My partner and I have one child, but we haven’t been able to conceive again. Why?

Secondary fertility problems can be caused by a variety of conditions. It’s best to evaluate them just as with someone who has never conceived. Fortunately, most patients who have had a prior successful pregnancy will have a very good chance of being successful again.

Does the Fertility Center of Dallas see patients who have immune problems?

Yes, we learn more every day about the role that the immune system plays in pregnancy. New tests have been developed to identify immune disorders, and innovative treatment methods are appearing to increase the chances for a successful outcome.

Is it best to just do in vitro fertilization and skip all of the evaluation processes, or should I try other treatments?

Many times the problem can be found and corrected without resorting to in vitro fertilization. IVF is an expensive and time-consuming process that may not be suitable for everyone. If success can be achieved by a simpler, less expensive, and less invasive method, then that’s what you should try first.

Will any of my fertility evaluation and treatment be covered by my insurance?

Possibly, it depends on what your individual insurance plan states about fertility disorders. Some insurance carriers will provide coverage for evaluating why you’re not conceiving (diagnosis coverage only), while others may include some or all treatments. It’s very important to know exactly what your policy will cover. If you have a copy of your policy, look under infertility coverage to see what is included or excluded. We’ll try to obtain your coverage information prior to or at your first appointment.
Sometimes that information will not be available to us unless you bring in your policy, contact your human resources person at work, or directly contact your insurance company. Remember to get any information from your insurance company in writing. While you have insurance to assist you in paying for medical care, you’re still responsible for your costs. We’re happy to provide you with estimated costs for your evaluation and treatment before you start the process.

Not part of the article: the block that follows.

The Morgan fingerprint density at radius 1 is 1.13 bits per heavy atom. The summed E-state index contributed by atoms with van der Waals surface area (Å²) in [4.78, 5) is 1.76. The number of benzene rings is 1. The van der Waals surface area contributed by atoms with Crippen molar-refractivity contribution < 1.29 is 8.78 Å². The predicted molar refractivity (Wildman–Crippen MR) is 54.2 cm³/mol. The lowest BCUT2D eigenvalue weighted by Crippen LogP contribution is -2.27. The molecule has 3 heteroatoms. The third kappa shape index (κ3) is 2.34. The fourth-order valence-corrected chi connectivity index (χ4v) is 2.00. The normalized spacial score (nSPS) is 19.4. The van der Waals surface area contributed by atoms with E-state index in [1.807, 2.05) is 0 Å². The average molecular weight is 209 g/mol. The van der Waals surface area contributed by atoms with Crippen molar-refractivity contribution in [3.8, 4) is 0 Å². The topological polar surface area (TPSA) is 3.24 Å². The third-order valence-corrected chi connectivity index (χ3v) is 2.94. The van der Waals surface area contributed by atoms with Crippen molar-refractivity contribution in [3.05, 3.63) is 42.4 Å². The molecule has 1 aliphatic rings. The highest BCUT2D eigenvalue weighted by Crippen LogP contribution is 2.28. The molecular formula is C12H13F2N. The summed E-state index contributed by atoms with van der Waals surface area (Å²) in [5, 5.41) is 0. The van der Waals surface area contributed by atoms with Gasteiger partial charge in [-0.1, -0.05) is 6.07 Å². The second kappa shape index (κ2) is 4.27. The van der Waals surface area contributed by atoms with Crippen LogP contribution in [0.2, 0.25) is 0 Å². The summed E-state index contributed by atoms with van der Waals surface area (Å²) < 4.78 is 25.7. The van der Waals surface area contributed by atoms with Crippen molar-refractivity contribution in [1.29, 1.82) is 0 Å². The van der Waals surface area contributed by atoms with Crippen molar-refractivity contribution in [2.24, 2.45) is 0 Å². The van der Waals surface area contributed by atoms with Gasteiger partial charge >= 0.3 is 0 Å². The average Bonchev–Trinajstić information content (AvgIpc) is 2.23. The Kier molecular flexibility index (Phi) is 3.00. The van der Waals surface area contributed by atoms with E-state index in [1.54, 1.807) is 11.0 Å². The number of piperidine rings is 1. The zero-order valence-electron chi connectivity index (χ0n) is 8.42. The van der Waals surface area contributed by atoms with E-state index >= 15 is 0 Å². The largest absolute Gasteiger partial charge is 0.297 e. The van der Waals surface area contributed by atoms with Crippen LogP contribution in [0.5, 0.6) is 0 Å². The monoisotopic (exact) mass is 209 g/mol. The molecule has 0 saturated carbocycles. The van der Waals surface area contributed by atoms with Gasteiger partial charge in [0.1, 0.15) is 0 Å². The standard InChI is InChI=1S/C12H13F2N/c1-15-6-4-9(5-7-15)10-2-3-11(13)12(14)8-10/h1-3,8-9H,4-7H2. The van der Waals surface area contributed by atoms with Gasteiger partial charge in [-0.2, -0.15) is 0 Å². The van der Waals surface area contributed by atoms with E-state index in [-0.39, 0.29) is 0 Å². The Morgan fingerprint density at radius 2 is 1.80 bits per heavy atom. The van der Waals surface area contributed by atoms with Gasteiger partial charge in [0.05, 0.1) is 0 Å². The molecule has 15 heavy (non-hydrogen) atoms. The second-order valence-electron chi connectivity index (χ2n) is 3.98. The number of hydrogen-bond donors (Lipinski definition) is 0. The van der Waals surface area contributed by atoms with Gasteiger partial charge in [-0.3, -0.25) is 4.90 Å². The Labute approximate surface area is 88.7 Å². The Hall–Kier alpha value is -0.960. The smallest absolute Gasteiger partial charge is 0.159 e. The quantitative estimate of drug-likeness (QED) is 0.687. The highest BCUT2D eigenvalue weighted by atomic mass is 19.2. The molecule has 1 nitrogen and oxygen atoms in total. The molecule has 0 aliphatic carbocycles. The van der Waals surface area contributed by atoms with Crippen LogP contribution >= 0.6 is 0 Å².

If I have insurance that states it pays for my fertility evaluation and treatment, why do I have to pay for special tests and treatments?

Read your policy carefully. Many times evaluation and treatments have limitations. For example, it may not cover intrauterine insemination, but does pay for ovulation drugs. There may be a lifetime dollar amount that applies to fertility treatments. Most insurance companies contract with a laboratory (ie. Quest, LabCorp) to provide lab testing. If your tests are available from these labs, then you won’t have to pay for those tests. There are special tests (immune studies, such as embryo toxicity assay and natural killer-cell phenotype, and comprehensive semen analysis with ultra-specific morphology) that are not available from these labs.
You will be expected to pay for these tests. You can file for these tests with your insurance company, however, they may reimburse you at a lesser amount or not at all. There are times during your treatment when blood tests results must be available to us on the same day they were drawn (i.e. estrogen levels during ovulation stimulation to determine your medication dose). The contracted laboratories with your insurance cannot provide this stat same day during both weekdays and weekends. You will be responsible for part or all of those charges depending on your policy coverage.

Translate »